December 19, 2022
You have 80,000 hours in your career.
This makes it your best opportunity to have a positive impact on the world.
If you’re fortunate enough to be able to use your career for good, but aren’t sure how, our career guide can help you:
- Get new ideas for fulfilling careers that do good
- Compare your options
- Make a plan you feel confident in
It’s based on 10 years of research alongside academics at Oxford. We’re a nonprofit, and everything we provide is free.
Our career guide covers everything you need to know about how to find a fulfilling career that does good, from why you shouldn’t “follow your passion”, to why medicine and charity work aren’t always the best way to help others.
It’s full of practical tips and exercises, and at the end, you’ll have a draft of your new career plan.
Or read the two-minute summary, or get the guide as a free book.
The issue you work on is probably the most important factor determining your impact. It’s important to focus on issues that are not only big, but also neglected and tractable. We have advice on how to compare different issues, and a list of especially pressing problems you could help tackle in your career.
The highest impact paths are those that put you in the best position to tackle the most pressing problems. To help you get ideas for ways to contribute, we review some common options and list some unusual but especially high-impact paths.
The series covers our most important and novel research findings about how to increase the impact of your career, including: what “doing good” even means, why reducing existential risk might be humanity’s biggest and most neglected priority, and how to avoid accidentally making things worse.
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In-depth conversations about the world's most pressing problems and how you can use your career to solve them.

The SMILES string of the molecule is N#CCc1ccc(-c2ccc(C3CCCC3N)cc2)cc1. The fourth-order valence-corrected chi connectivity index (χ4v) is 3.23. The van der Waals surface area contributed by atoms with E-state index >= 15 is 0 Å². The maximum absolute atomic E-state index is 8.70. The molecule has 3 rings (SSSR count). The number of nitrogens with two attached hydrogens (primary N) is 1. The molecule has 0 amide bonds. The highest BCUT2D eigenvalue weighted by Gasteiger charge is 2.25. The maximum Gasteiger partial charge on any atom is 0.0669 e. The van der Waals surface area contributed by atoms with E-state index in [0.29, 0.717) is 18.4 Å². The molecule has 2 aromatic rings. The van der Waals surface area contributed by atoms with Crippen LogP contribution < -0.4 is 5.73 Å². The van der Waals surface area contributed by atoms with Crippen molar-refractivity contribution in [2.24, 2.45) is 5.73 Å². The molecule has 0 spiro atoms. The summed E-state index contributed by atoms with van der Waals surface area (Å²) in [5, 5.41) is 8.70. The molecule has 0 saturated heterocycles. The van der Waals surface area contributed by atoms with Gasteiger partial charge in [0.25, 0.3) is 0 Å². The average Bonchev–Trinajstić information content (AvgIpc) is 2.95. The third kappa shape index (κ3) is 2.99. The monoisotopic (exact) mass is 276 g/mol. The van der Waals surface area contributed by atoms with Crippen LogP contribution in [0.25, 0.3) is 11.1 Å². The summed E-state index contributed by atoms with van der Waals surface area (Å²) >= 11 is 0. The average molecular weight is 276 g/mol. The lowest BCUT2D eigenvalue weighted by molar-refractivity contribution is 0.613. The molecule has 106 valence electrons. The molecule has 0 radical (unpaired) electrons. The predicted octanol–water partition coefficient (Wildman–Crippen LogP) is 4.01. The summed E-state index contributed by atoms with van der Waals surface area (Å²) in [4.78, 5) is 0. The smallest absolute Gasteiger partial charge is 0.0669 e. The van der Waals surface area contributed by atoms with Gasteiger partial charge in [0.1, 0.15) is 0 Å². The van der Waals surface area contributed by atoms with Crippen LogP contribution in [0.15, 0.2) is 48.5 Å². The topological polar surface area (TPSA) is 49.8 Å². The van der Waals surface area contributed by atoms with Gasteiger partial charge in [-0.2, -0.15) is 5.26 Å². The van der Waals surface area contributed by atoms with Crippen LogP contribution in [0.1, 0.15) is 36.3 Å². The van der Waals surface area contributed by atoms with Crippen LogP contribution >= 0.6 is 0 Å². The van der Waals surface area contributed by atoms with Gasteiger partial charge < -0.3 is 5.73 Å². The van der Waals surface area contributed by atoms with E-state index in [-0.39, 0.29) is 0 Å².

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Our job board provides a curated list of publicly advertised vacancies that we think are particularly promising. We post roles that we believe are opportunities to either (and often both):
- Contribute to solving key global problems.
- Develop the career capital — skills, experience, knowledge, connections and credentials — to solve these problems in the future.
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Get 1-1 advice
If you’re interested in working on one of the global problems we highlight, apply to speak with our team one-on-one for free. We can discuss which problem to focus on, look over your plan, introduce you to mentors, and suggest roles that suit your skills.
Back in 2011, we helped found the effective altruism community. It’s a group of people devoted to using evidence and reason to figure out the best ways to help others — whether through donations, political advocacy, or their careers. Learn more about the community and how it might be able to help you to have a more impactful career.
Who are we?
We started 80,000 Hours when we were about to graduate from Oxford in 2011. Our aim was to provide the advice we wish we’d had back then: transparently explained, based on the best research available, and willing to ask the big questions. By doing this, we hope to get the next generation of leaders tackling the world’s most pressing problems.
How come this is all free?
We’re an independent nonprofit funded by individual donors and philanthropic foundations. They donate to us so that we can help people have a greater positive impact on the world. We don’t accept any corporate sponsorship or advertising fees.
Who is this for?
Our aim is to help people tackle the world’s biggest and most neglected problems, and our advice is aimed at people who have the good fortune to be able to make that their focus, as well as the security to change paths. Due to our limited capacity, some of our advice focuses on a narrow range of paths, and is especially aimed at talented college students and graduates aged 18–30, though many of the ideas we cover are relevant to everyone.
What research is your advice based on?
Our advice is based on hundreds of expert interviews; what we’ve learned advising 4,000+ people one-on-one over 10 years; and where possible, the academic literature on global problems and career success. We’re affiliated with the Global Priorities Institute at the University of Oxford.
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